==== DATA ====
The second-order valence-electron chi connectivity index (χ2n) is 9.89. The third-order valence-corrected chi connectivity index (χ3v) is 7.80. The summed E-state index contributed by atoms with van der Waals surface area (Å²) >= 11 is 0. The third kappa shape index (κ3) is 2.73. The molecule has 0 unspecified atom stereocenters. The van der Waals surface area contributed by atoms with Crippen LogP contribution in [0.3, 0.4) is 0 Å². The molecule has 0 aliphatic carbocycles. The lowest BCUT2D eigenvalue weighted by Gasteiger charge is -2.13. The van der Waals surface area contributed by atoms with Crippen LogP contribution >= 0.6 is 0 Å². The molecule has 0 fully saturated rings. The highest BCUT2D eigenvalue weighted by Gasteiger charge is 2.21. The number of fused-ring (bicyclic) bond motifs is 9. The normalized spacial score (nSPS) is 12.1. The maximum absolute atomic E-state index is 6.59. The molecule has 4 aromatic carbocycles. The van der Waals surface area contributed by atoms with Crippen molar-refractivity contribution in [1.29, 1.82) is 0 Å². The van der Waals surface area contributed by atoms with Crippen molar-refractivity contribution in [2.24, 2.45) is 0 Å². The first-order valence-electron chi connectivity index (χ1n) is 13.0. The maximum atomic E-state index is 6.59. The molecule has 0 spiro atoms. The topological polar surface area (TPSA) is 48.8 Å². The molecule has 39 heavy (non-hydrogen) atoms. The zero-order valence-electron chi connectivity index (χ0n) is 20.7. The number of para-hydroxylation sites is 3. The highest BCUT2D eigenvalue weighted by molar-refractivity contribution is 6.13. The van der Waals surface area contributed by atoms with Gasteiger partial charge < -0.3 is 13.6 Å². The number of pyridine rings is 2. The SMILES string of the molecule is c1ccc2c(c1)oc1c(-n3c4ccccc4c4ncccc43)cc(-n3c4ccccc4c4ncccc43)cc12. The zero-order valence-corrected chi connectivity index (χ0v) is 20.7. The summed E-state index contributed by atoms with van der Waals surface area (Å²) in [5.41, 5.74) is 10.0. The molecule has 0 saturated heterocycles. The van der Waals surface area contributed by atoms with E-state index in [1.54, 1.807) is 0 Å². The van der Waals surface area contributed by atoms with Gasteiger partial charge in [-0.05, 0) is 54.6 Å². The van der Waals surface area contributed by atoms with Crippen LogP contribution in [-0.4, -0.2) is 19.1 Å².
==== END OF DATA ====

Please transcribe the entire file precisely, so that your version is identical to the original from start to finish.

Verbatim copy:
The second-order valence-electron chi connectivity index (χ2n) is 9.89. The third-order valence-corrected chi connectivity index (χ3v) is 7.80. The summed E-state index contributed by atoms with van der Waals surface area (Å²) >= 11 is 0. The third kappa shape index (κ3) is 2.73. The molecule has 0 unspecified atom stereocenters. The van der Waals surface area contributed by atoms with Crippen LogP contribution in [0.3, 0.4) is 0 Å². The molecule has 0 aliphatic carbocycles. The lowest BCUT2D eigenvalue weighted by Gasteiger charge is -2.13. The van der Waals surface area contributed by atoms with Crippen LogP contribution >= 0.6 is 0 Å². The molecule has 0 fully saturated rings. The highest BCUT2D eigenvalue weighted by Gasteiger charge is 2.21. The number of fused-ring (bicyclic) bond motifs is 9. The normalized spacial score (nSPS) is 12.1. The maximum absolute atomic E-state index is 6.59. The molecule has 4 aromatic carbocycles. The van der Waals surface area contributed by atoms with Crippen molar-refractivity contribution in [1.29, 1.82) is 0 Å². The van der Waals surface area contributed by atoms with Crippen molar-refractivity contribution in [2.24, 2.45) is 0 Å². The first-order valence-electron chi connectivity index (χ1n) is 13.0. The maximum atomic E-state index is 6.59. The molecule has 0 spiro atoms. The topological polar surface area (TPSA) is 48.8 Å². The molecule has 39 heavy (non-hydrogen) atoms. The zero-order valence-electron chi connectivity index (χ0n) is 20.7. The number of para-hydroxylation sites is 3. The highest BCUT2D eigenvalue weighted by molar-refractivity contribution is 6.13. The van der Waals surface area contributed by atoms with Gasteiger partial charge < -0.3 is 13.6 Å². The number of pyridine rings is 2. The SMILES string of the molecule is c1ccc2c(c1)oc1c(-n3c4ccccc4c4ncccc43)cc(-n3c4ccccc4c4ncccc43)cc12. The zero-order valence-corrected chi connectivity index (χ0v) is 20.7. The summed E-state index contributed by atoms with van der Waals surface area (Å²) in [5.41, 5.74) is 10.0. The molecule has 0 saturated heterocycles. The van der Waals surface area contributed by atoms with E-state index in [1.54, 1.807) is 0 Å². The van der Waals surface area contributed by atoms with Gasteiger partial charge in [-0.05, 0) is 54.6 Å². The van der Waals surface area contributed by atoms with Crippen LogP contribution in [-0.4, -0.2) is 19.1 Å².